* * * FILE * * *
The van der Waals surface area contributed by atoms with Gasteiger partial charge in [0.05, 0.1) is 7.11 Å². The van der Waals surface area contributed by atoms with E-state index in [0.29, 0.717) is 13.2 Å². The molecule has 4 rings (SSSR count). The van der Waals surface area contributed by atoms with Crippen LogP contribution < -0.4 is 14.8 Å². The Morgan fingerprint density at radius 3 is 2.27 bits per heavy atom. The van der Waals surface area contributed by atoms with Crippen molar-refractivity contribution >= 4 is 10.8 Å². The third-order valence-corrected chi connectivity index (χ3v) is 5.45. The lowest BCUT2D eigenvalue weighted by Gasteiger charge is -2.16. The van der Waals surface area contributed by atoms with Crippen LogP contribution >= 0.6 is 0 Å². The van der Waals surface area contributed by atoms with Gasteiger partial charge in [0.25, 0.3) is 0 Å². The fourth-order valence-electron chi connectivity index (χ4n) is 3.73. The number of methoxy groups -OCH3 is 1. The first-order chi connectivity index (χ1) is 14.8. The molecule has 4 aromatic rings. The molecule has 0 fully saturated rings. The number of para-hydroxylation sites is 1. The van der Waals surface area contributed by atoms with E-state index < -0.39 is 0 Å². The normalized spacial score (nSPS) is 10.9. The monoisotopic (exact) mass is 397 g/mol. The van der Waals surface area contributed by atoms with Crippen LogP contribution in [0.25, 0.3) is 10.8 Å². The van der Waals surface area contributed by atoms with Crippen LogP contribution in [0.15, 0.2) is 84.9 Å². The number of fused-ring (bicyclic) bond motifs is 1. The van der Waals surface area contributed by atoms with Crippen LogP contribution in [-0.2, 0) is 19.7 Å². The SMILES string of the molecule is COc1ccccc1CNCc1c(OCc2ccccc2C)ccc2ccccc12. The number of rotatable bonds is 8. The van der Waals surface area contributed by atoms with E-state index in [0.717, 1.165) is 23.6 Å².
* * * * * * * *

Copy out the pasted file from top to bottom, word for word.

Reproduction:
The van der Waals surface area contributed by atoms with Gasteiger partial charge in [0.05, 0.1) is 7.11 Å². The van der Waals surface area contributed by atoms with E-state index in [0.29, 0.717) is 13.2 Å². The molecule has 4 rings (SSSR count). The van der Waals surface area contributed by atoms with Crippen LogP contribution < -0.4 is 14.8 Å². The Morgan fingerprint density at radius 3 is 2.27 bits per heavy atom. The van der Waals surface area contributed by atoms with Crippen molar-refractivity contribution >= 4 is 10.8 Å². The third-order valence-corrected chi connectivity index (χ3v) is 5.45. The lowest BCUT2D eigenvalue weighted by Gasteiger charge is -2.16. The van der Waals surface area contributed by atoms with Crippen LogP contribution >= 0.6 is 0 Å². The van der Waals surface area contributed by atoms with Gasteiger partial charge in [0.25, 0.3) is 0 Å². The fourth-order valence-electron chi connectivity index (χ4n) is 3.73. The number of methoxy groups -OCH3 is 1. The first-order chi connectivity index (χ1) is 14.8. The molecule has 4 aromatic rings. The molecule has 0 fully saturated rings. The number of para-hydroxylation sites is 1. The van der Waals surface area contributed by atoms with E-state index < -0.39 is 0 Å². The normalized spacial score (nSPS) is 10.9. The monoisotopic (exact) mass is 397 g/mol. The van der Waals surface area contributed by atoms with Crippen LogP contribution in [0.25, 0.3) is 10.8 Å². The van der Waals surface area contributed by atoms with Crippen LogP contribution in [0.15, 0.2) is 84.9 Å². The number of fused-ring (bicyclic) bond motifs is 1. The van der Waals surface area contributed by atoms with Crippen LogP contribution in [-0.2, 0) is 19.7 Å². The SMILES string of the molecule is COc1ccccc1CNCc1c(OCc2ccccc2C)ccc2ccccc12. The number of rotatable bonds is 8. The van der Waals surface area contributed by atoms with E-state index in [0.717, 1.165) is 23.6 Å².